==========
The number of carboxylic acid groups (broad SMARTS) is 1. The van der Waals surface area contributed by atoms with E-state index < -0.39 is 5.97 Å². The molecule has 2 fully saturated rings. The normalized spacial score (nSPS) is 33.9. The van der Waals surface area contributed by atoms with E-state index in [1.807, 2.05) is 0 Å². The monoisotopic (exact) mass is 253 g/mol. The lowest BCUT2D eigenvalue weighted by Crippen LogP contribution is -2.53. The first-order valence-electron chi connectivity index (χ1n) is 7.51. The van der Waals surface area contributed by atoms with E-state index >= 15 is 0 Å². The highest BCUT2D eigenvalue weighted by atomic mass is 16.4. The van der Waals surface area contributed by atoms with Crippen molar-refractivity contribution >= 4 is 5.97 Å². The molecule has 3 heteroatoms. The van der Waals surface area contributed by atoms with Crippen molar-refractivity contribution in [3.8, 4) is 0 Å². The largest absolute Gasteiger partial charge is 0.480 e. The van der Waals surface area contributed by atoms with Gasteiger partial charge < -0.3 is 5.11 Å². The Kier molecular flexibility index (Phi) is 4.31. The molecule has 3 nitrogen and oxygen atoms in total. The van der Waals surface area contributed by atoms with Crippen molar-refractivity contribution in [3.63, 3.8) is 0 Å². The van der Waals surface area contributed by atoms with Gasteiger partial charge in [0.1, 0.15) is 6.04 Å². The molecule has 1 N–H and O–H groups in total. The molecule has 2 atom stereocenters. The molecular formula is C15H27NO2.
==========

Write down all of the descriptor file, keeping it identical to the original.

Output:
The number of carboxylic acid groups (broad SMARTS) is 1. The van der Waals surface area contributed by atoms with E-state index < -0.39 is 5.97 Å². The molecule has 2 fully saturated rings. The normalized spacial score (nSPS) is 33.9. The van der Waals surface area contributed by atoms with E-state index in [1.807, 2.05) is 0 Å². The monoisotopic (exact) mass is 253 g/mol. The lowest BCUT2D eigenvalue weighted by Crippen LogP contribution is -2.53. The first-order valence-electron chi connectivity index (χ1n) is 7.51. The van der Waals surface area contributed by atoms with E-state index >= 15 is 0 Å². The highest BCUT2D eigenvalue weighted by atomic mass is 16.4. The van der Waals surface area contributed by atoms with Crippen molar-refractivity contribution >= 4 is 5.97 Å². The molecule has 3 heteroatoms. The van der Waals surface area contributed by atoms with Crippen molar-refractivity contribution in [3.8, 4) is 0 Å². The largest absolute Gasteiger partial charge is 0.480 e. The van der Waals surface area contributed by atoms with Gasteiger partial charge < -0.3 is 5.11 Å². The Kier molecular flexibility index (Phi) is 4.31. The molecule has 3 nitrogen and oxygen atoms in total. The van der Waals surface area contributed by atoms with Crippen molar-refractivity contribution in [3.63, 3.8) is 0 Å². The van der Waals surface area contributed by atoms with Gasteiger partial charge in [0.1, 0.15) is 6.04 Å². The molecule has 1 N–H and O–H groups in total. The molecule has 2 atom stereocenters. The molecular formula is C15H27NO2.